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About Dr Fraser

Helen studied phonetics and linguistics at Macquarie University and the University of Edinburgh, then lectured for many years at the University of New England (Australia).

She has researched the theory of cognitive phonetics since the 1980s, but from 1999, has become more and more concerned with its practical applications. She now focuses mainly on two specific applications: intercultural speaking and listening, and forensic transcription.


 

 

Second language pronunciationIt doesn't have to be so hard!

Pronunciation is surely the most important skill for second language learners to master – yet many struggle with barely intelligible speech even after years of lessons. Cognitive Phonetics can really help in these situations.

It's a different approach from speech pathology, elocution or traditional ESL classes. Rather than diagnosing problems, it focuses on finding what's working well, and extends from there to build learners' confidence in the real communicative situations they face each day.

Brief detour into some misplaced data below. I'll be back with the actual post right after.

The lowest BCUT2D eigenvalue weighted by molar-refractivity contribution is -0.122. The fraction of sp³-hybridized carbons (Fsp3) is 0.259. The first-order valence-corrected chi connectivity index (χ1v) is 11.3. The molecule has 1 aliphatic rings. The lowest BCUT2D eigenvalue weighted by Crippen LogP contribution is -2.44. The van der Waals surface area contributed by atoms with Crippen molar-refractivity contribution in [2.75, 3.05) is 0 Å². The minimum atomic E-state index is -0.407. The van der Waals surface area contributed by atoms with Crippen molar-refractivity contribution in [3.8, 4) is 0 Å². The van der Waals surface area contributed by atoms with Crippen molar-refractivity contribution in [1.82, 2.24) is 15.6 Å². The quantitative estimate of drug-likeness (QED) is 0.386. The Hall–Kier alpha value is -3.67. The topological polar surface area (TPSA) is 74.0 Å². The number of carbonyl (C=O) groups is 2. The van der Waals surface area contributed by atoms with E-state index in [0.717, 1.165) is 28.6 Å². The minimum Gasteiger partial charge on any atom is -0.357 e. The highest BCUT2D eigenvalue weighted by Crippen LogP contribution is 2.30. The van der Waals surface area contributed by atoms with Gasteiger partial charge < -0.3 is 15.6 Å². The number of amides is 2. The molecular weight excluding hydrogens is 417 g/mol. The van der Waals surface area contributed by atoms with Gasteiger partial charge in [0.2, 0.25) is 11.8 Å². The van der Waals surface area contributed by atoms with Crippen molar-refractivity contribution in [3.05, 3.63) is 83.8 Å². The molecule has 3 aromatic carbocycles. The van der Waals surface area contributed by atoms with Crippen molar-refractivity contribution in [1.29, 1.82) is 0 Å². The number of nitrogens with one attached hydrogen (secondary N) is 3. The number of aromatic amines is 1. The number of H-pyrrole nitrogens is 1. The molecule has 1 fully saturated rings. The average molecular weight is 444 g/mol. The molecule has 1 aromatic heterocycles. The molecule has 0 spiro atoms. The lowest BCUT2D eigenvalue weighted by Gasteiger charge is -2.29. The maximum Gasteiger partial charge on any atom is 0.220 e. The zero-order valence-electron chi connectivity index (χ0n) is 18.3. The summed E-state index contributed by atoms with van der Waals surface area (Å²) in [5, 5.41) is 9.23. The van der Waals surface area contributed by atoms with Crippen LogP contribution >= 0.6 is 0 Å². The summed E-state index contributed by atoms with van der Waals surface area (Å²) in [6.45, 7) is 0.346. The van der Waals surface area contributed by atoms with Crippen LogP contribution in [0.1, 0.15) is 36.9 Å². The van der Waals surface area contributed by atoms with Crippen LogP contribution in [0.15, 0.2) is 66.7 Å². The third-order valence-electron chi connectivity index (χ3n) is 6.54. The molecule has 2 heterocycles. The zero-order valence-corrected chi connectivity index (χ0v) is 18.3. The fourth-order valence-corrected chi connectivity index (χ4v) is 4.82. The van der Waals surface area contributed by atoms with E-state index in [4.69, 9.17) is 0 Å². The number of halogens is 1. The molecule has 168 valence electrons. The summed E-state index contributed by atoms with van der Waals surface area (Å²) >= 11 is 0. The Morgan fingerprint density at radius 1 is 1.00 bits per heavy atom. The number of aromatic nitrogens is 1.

By focusing on teaching and learning, and keeping its technical knowledge about speech in the background, cognitive phonetics helps people learn how to learn .
Skill and confidence increase every week, long after the lessons are finished.

Cognitive Phonetics for teachers

Cognitive phonetics can also help teachers. By taking the focus off the technicalities of phoneme symbols and articulation, and offering a clear explanation of why some classroom techniques work so much better than others, it allows teachers to extend their successful practice, and confidently address the issues most critical to learners, as they arise.